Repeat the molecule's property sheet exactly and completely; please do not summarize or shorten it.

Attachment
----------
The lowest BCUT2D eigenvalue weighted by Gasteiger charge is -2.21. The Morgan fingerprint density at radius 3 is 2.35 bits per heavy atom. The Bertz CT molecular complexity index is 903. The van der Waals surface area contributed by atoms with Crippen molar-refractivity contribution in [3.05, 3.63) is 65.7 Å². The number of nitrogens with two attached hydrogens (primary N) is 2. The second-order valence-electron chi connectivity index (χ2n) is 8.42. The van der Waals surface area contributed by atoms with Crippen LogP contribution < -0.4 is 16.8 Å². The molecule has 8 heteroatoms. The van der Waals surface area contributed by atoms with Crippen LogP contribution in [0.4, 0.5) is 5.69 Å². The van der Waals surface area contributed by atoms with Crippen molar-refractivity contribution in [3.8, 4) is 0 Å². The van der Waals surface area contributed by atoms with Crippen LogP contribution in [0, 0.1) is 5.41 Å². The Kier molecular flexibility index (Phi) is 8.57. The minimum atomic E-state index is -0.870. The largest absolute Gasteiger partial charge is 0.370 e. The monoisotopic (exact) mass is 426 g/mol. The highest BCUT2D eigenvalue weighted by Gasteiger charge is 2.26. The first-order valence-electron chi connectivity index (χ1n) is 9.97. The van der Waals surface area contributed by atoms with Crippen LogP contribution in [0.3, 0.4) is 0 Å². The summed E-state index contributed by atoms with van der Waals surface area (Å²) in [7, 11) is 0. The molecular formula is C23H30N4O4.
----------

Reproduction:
The lowest BCUT2D eigenvalue weighted by Gasteiger charge is -2.21. The Morgan fingerprint density at radius 3 is 2.35 bits per heavy atom. The Bertz CT molecular complexity index is 903. The van der Waals surface area contributed by atoms with Crippen molar-refractivity contribution in [3.05, 3.63) is 65.7 Å². The number of nitrogens with two attached hydrogens (primary N) is 2. The second-order valence-electron chi connectivity index (χ2n) is 8.42. The van der Waals surface area contributed by atoms with Crippen LogP contribution < -0.4 is 16.8 Å². The molecule has 8 heteroatoms. The van der Waals surface area contributed by atoms with Crippen LogP contribution in [0.4, 0.5) is 5.69 Å². The van der Waals surface area contributed by atoms with Crippen molar-refractivity contribution in [3.8, 4) is 0 Å². The van der Waals surface area contributed by atoms with Crippen LogP contribution in [0, 0.1) is 5.41 Å². The Kier molecular flexibility index (Phi) is 8.57. The minimum atomic E-state index is -0.870. The largest absolute Gasteiger partial charge is 0.370 e. The monoisotopic (exact) mass is 426 g/mol. The highest BCUT2D eigenvalue weighted by Gasteiger charge is 2.26. The first-order valence-electron chi connectivity index (χ1n) is 9.97. The van der Waals surface area contributed by atoms with Crippen LogP contribution in [0.3, 0.4) is 0 Å². The summed E-state index contributed by atoms with van der Waals surface area (Å²) in [7, 11) is 0. The molecular formula is C23H30N4O4.